Prior to statistical analysis, radioactivity within each trait was corrected for initial radioactivity within the leaves using the same method as in the acquisition and assimilation assays. Trait-specific radioactivity was then converted to μg of 14C allocation per mg of trait tissue. Because we were unable to measure the dry mass of each trait used in the radiotracer experiment (as per radiation safety protocol), we performed mass conversions using trait size–mass regressions. These conversions were performed on amphipods that had undergone the same trait manipulations as those used in the study, but were not exposed to radiation. First, we randomly selected 60 males from our stock tanks and divided them into three groups of 20, representing our three manipulation groups. Then, for each group, we amputated the appropriate trait (i.e. amputated gnathopods, amputated legs, no amputations). The groups that were manipulated were then transferred into individual jars filled with no nitrogen or phosphorus COMBO and each fed one HP leaf disc daily for a period of 2 weeks to allow regrowth to occur. After the 2 week period, both the gnathopods and the legs were amputated from each individual. Trait sizes, along with total body size, were then measured using ImageJ. The gnathopods, legs and body of each individual were then dried at 60°C for 48 h and weighed to the nearest 0.1 μg (Mettler Toledo XP2U, Columbus, OH, USA). The mass of the legs and gnathopods was divided by two to determine the average mass for just one limb. We performed separate linear regressions for each manipulation group and trait, with trait size as our independent variable and mass as our dependent variable. All regressions were highly significant (P<0.001), with trait size explaining 70–90% of the variation in trait mass. The mass of each trait used in the radiotracer experiment was determined by converting the trait size measured to trait mass using the regression equation for each group.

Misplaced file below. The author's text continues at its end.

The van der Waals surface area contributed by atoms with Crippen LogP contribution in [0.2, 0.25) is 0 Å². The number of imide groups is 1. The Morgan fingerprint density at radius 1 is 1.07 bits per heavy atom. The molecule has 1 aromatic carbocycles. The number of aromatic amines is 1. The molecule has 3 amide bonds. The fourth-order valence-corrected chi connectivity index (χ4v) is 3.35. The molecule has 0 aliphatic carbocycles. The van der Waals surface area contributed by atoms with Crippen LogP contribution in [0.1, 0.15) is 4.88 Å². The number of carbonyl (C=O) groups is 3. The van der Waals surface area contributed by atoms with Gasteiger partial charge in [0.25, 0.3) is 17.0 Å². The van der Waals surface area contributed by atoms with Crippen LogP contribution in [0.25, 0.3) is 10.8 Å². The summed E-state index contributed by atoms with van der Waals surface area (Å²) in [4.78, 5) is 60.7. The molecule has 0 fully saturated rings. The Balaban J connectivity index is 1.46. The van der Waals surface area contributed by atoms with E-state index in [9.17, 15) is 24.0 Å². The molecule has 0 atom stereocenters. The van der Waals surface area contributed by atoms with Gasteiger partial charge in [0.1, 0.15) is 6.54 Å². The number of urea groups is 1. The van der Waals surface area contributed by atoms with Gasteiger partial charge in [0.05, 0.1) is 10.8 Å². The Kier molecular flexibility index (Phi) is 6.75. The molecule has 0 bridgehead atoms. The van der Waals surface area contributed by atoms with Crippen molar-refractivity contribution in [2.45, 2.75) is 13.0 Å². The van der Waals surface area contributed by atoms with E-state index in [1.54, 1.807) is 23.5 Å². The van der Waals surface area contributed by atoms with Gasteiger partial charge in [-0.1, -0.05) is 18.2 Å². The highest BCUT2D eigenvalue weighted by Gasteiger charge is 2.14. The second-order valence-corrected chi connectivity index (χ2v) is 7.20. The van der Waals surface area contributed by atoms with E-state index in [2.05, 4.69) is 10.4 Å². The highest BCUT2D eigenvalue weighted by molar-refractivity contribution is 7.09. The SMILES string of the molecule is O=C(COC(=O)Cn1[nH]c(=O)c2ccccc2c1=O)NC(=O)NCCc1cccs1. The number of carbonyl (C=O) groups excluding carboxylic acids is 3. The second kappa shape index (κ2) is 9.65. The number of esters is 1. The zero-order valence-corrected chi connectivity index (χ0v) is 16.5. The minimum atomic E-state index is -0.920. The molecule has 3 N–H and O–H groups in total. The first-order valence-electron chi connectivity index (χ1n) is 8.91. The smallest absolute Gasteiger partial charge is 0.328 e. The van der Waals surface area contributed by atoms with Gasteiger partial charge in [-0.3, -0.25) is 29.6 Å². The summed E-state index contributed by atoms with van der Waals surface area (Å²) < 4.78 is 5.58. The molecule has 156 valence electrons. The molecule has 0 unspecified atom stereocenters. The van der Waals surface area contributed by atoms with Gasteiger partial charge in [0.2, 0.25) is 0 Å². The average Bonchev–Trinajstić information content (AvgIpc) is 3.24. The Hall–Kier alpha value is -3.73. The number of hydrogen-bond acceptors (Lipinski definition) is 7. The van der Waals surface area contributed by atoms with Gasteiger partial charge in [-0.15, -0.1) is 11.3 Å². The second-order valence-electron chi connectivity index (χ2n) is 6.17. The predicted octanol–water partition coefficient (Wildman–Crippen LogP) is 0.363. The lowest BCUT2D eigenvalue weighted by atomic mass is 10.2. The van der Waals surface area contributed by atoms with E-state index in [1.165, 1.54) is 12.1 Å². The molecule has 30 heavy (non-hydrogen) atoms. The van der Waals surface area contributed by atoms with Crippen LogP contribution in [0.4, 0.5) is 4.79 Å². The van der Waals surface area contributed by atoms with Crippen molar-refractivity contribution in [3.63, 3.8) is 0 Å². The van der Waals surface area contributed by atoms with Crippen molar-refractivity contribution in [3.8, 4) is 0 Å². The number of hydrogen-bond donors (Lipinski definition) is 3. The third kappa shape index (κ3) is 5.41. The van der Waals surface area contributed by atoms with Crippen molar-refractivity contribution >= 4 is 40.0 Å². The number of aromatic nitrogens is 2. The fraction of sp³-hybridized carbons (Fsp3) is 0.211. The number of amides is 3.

Our goal in this experiment was to examine the effects of P availability and amputee group on carbon allocation. Thus, we ran a GLM that included log-transformed 14C activity in target traits as the dependent variable and P availability, trait and amputee group as fixed factors. This initial model revealed a trait×amputee group interaction (see Results). Therefore, to examine trait-specific manipulation or P availability effects, we ran separate GLMs for each trait (whole body, gnathopod and leg), including only amputee group and P availability as fixed factors. For significant results, we then ran Tukey HSD post hoc analyses to determine differences within factors.
Are there age- and sex-specific differences in the acquisition and assimilation of elemental resources in response to P supply?
For acquisition, we found a significant interaction between sex and life stage for both C and P acquisition (C: F1,47=13.945, P=0.001; P: F1,47=13.183, P=0.001). Late-stage juvenile males and adult males did not significantly differ in their acquisition of C and P (Fig. 3). However, late-stage females acquired 494% more C and 392% more P than adult females (Fig. 3). Additionally, irrespective of sex or age, we observed a smaller, but significant, effect of P availability on the acquisition of C, but not P, with acquisition increasing in the LP treatment by 32% (F1,47=4.185, P=0.046).